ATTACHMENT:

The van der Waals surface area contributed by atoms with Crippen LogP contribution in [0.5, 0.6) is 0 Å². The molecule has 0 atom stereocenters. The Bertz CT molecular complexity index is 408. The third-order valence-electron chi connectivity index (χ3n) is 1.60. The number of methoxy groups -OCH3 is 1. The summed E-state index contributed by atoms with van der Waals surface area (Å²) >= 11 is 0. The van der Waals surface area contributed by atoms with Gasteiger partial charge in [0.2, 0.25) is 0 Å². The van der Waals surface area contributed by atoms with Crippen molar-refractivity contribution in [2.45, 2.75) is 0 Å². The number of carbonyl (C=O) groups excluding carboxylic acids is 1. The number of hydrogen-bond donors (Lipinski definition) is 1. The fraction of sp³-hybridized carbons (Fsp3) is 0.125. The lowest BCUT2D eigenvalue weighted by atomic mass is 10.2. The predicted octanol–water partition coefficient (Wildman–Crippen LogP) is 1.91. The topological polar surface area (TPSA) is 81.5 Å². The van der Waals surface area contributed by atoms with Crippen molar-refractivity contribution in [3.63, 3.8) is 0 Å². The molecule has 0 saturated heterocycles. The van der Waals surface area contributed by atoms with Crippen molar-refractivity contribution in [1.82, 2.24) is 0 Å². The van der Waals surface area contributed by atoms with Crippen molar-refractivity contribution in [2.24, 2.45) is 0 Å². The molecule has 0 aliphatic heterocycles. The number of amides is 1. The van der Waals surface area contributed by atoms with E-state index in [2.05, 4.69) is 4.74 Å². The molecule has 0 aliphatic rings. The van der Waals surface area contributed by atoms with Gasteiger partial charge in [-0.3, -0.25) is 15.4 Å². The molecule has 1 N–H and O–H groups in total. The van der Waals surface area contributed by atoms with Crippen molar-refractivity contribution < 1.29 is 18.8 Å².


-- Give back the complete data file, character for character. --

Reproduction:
The van der Waals surface area contributed by atoms with Crippen LogP contribution in [0.5, 0.6) is 0 Å². The molecule has 0 atom stereocenters. The Bertz CT molecular complexity index is 408. The third-order valence-electron chi connectivity index (χ3n) is 1.60. The number of methoxy groups -OCH3 is 1. The summed E-state index contributed by atoms with van der Waals surface area (Å²) >= 11 is 0. The van der Waals surface area contributed by atoms with Gasteiger partial charge in [0.2, 0.25) is 0 Å². The van der Waals surface area contributed by atoms with Crippen molar-refractivity contribution in [2.45, 2.75) is 0 Å². The number of carbonyl (C=O) groups excluding carboxylic acids is 1. The number of hydrogen-bond donors (Lipinski definition) is 1. The fraction of sp³-hybridized carbons (Fsp3) is 0.125. The lowest BCUT2D eigenvalue weighted by atomic mass is 10.2. The predicted octanol–water partition coefficient (Wildman–Crippen LogP) is 1.91. The topological polar surface area (TPSA) is 81.5 Å². The van der Waals surface area contributed by atoms with Crippen molar-refractivity contribution in [3.63, 3.8) is 0 Å². The molecule has 0 saturated heterocycles. The van der Waals surface area contributed by atoms with Crippen molar-refractivity contribution in [1.82, 2.24) is 0 Å². The van der Waals surface area contributed by atoms with Crippen molar-refractivity contribution in [2.24, 2.45) is 0 Å². The molecule has 0 aliphatic heterocycles. The number of amides is 1. The van der Waals surface area contributed by atoms with E-state index in [2.05, 4.69) is 4.74 Å². The molecule has 0 aliphatic rings. The van der Waals surface area contributed by atoms with Gasteiger partial charge in [-0.3, -0.25) is 15.4 Å². The molecule has 1 N–H and O–H groups in total. The van der Waals surface area contributed by atoms with Crippen molar-refractivity contribution < 1.29 is 18.8 Å².